- Electricity
- Voltage Current Resistance
- Star Delta Transformation
- Practical Voltage and Current Sources, equivalent circuit diagram
- Capacitor to DC voltage
- Inductors in DC Circuits
- Alternating current
- AC Inductive Circuits
- Three-phase Current
- Transformer
- Complex numbers
- Locus Diagram in AC circuits
- Videos electrical engineering
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__Practical Voltage and Current Sources, equivalent circuit diagram__

__Practical Voltage and Current Sources, equivalent circuit diagram__

__Voltage source__

__Voltage source__

An **ideal voltage** source provides constant voltage at its terminal to the circuit regardless of the load current.

**Practical voltage sources** are real and used in daily life. A practical voltage source has internal resistance that causes a drop in terminal voltage due to the current flow.

(Index S stands for source, L for load)

*Note: The equivalent circuit diagram is a representation that can be used to calculate the true terminal voltage of a voltage source when current is drawn from it. Note that internal resistance is an inherent property of a source, it is not a discrete component that can be measured with an ohmmeter.*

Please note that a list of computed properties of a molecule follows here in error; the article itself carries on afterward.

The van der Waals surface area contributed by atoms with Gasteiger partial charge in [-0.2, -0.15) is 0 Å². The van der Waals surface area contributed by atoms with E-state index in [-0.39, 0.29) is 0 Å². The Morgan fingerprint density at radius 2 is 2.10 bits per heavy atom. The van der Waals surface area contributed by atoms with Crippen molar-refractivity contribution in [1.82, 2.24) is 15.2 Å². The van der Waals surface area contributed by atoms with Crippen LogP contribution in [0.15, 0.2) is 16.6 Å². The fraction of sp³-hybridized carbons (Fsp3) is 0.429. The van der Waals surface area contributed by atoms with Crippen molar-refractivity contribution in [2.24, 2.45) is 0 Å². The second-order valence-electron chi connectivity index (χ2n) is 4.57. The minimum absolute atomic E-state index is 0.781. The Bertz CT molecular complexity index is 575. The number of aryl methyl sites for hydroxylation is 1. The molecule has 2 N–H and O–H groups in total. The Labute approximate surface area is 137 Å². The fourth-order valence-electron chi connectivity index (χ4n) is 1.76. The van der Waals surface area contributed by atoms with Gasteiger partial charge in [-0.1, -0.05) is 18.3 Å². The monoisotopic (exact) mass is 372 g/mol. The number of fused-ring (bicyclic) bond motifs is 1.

Regarding the Practical Voltage Source:

- If no load, the voltage at the terminals is the same as the internal voltage V
_{0}. - With a load you get: V
_{out}= V_{S}– R_{S}* I - In case of short circuit applies: I
_{max}= U_{S}/ R_{S}

__Current Sources__

__Current Sources__

Current sources are active network elements that should provide the same current to any load connected across it.

Ideal current sources are providing the exact same current to any resistance connected to it. Where practical current sources may vary current resistance.

Regarding the Practical Current Source:

- With no load you get the voltage at the terminals: V = R
_{s}* I - In case of short circuit applies: I
_{max}= I_{q}

Let´s go into detail

__Characteristics of a Real Voltage Source__

__Characteristics of a Real Voltage Source__

Due to the internal resistance Rs, the voltage at the terminals decreases with increasing current:

The maximum terminal voltage can be obtained when no current is flowing. As the current increases, the terminal voltage decreases because a voltage drops across the internal resistor Rs:

V_{out} = V_{s} – V_{Rs}

V_{out} = V_{s} – R_{s}* I … Eq. (1)

The short-circuit current is calculated as: I_{max} = V_{0} / R_{s}

In the short-circuit case, i.e. when the terminals are short-circuited, the terminal voltage is of course 0V. However, this means that the total source voltage V_{s} drops across the internal resistor.

__Determine the internal resistance:__

It is not useful or often not possible to determine the short-circuit current. It is better to determine one point of the load characteristic curve, i.e. to connect a defined resistor to the terminals.

The second point can then be the case, when no load is connected to the terminals, that means I = 0A.

If a current measurement is to be dispensed with, this equation can be transformed.

With I = V_{out} / R_{L} you get: